4. No matter what the merits and advantages of a free market system are, and I am convinced there are many, this book sadly merely demonstrates for me the problem of allowing privileged westerners with unchallenging assumptions to write books. I have greatly benefited from many of Crossways resources but this is not one. It is poorly argued, parochial and almost without merit. The few thought-provoking moments that I did encounter in the book were so overpowered by the negatives that at 400 pages it just was not worth it.

I gave it one star on Amazon simply because there was no category for “makes excellent recycling.”

The Silence of Cheap Grace

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“If we communicate only that part of the gospel which corresponds to people’s “felt needs” and “personal problems” (‘Are you lonely? Do you feel that you have failed? Do you need a friend? Then come to Jesus!’), while remaining silent on their relationship to their fellow men, on racism, exploitation and blatant injustice, we do not proclaim the gospel. This is the quintessence of what Bonhoeffer has called ‘cheap grace’. After all, ‘(God) is especially moved to wrath when his own people engage in such practices. It makes them disgusting in His sight, an offence to His nostrils; and in the face of this evil-doing He cannot stand their religious posturing. He cannot bear to hear their prayers; hates their festivals; is weary of their hypocritical sacrificings; views their faithful attendance at His house with loathing, as nothing more than an uncouth trampling of its precincts: “I cannot endure iniquity and solemn assembly”‘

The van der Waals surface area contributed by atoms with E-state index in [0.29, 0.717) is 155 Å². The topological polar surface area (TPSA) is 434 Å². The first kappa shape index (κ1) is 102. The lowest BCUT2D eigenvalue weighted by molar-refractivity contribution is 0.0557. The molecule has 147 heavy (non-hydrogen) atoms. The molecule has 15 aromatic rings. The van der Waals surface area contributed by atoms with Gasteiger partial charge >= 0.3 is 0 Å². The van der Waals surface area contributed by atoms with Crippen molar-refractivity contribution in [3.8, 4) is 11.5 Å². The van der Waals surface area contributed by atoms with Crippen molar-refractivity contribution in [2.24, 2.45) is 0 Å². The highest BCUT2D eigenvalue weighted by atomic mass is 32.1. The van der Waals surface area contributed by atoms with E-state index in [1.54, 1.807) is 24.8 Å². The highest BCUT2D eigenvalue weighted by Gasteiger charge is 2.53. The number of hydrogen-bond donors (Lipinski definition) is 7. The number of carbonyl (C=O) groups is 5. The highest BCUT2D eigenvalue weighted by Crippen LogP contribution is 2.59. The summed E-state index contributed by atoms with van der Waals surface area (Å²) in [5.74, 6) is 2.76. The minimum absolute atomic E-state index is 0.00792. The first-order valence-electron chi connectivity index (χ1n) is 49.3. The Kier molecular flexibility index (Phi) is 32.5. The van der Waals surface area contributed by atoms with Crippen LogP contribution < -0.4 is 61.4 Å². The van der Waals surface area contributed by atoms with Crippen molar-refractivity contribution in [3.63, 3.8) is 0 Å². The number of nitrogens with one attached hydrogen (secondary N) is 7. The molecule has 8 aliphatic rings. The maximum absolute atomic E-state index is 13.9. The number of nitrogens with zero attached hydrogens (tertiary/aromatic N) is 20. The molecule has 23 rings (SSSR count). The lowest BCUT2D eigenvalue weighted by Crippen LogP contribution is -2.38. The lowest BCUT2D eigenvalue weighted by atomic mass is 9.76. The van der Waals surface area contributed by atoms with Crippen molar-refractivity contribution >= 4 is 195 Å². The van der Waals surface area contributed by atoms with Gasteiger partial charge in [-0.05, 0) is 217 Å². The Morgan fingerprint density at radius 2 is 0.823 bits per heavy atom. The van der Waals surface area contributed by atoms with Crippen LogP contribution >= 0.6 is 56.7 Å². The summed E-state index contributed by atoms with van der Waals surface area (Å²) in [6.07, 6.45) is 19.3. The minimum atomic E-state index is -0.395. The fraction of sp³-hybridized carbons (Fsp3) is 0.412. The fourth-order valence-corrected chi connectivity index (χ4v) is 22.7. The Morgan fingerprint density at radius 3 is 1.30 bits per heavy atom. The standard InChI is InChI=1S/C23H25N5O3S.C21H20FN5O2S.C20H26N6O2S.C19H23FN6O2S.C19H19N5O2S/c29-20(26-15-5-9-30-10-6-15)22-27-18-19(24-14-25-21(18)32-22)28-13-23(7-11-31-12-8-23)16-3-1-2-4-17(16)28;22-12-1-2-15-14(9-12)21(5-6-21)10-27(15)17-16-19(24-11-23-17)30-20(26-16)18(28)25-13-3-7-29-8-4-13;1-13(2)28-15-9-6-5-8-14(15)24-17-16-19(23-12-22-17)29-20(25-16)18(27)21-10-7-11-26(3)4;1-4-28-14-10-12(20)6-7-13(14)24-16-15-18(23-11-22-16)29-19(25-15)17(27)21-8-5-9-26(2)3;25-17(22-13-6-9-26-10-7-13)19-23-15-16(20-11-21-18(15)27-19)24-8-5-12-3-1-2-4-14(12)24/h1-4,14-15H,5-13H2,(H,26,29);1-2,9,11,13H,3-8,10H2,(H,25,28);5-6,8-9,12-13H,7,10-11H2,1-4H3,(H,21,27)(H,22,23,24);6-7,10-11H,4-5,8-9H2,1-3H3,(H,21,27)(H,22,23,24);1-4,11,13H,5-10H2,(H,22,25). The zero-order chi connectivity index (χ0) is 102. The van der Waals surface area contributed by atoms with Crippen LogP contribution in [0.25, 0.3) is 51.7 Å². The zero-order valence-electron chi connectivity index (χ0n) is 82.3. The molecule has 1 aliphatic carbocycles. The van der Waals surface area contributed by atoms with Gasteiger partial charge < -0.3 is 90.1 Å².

David Bosch: Witness to the World p206

Photo Credit: joybot via Photopin

I’ll fight to the very end